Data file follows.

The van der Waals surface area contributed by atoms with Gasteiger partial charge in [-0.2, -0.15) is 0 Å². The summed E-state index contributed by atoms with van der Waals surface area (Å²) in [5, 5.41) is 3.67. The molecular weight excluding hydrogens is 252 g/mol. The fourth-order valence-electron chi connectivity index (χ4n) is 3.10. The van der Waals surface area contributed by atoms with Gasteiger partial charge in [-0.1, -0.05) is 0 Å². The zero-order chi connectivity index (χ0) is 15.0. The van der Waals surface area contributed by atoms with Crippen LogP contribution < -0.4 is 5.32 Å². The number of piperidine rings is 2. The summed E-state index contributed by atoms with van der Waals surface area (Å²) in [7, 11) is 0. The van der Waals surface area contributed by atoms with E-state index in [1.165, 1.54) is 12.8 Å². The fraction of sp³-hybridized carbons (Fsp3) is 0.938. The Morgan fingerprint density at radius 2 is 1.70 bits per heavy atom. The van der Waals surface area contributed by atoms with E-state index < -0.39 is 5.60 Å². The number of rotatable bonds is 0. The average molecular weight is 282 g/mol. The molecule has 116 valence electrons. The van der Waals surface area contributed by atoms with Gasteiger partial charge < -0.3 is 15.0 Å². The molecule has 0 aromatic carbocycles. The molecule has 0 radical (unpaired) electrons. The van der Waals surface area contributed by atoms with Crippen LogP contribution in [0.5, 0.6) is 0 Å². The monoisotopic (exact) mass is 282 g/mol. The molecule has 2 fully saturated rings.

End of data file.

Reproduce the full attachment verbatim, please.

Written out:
The van der Waals surface area contributed by atoms with Gasteiger partial charge in [-0.2, -0.15) is 0 Å². The summed E-state index contributed by atoms with van der Waals surface area (Å²) in [5, 5.41) is 3.67. The molecular weight excluding hydrogens is 252 g/mol. The fourth-order valence-electron chi connectivity index (χ4n) is 3.10. The van der Waals surface area contributed by atoms with Gasteiger partial charge in [-0.1, -0.05) is 0 Å². The zero-order chi connectivity index (χ0) is 15.0. The van der Waals surface area contributed by atoms with Crippen LogP contribution < -0.4 is 5.32 Å². The number of piperidine rings is 2. The summed E-state index contributed by atoms with van der Waals surface area (Å²) in [7, 11) is 0. The van der Waals surface area contributed by atoms with E-state index in [1.165, 1.54) is 12.8 Å². The fraction of sp³-hybridized carbons (Fsp3) is 0.938. The Morgan fingerprint density at radius 2 is 1.70 bits per heavy atom. The van der Waals surface area contributed by atoms with E-state index < -0.39 is 5.60 Å². The number of rotatable bonds is 0. The average molecular weight is 282 g/mol. The molecule has 116 valence electrons. The van der Waals surface area contributed by atoms with Gasteiger partial charge < -0.3 is 15.0 Å². The molecule has 0 aromatic carbocycles. The molecule has 0 radical (unpaired) electrons. The van der Waals surface area contributed by atoms with Crippen LogP contribution in [0.5, 0.6) is 0 Å². The monoisotopic (exact) mass is 282 g/mol. The molecule has 2 fully saturated rings.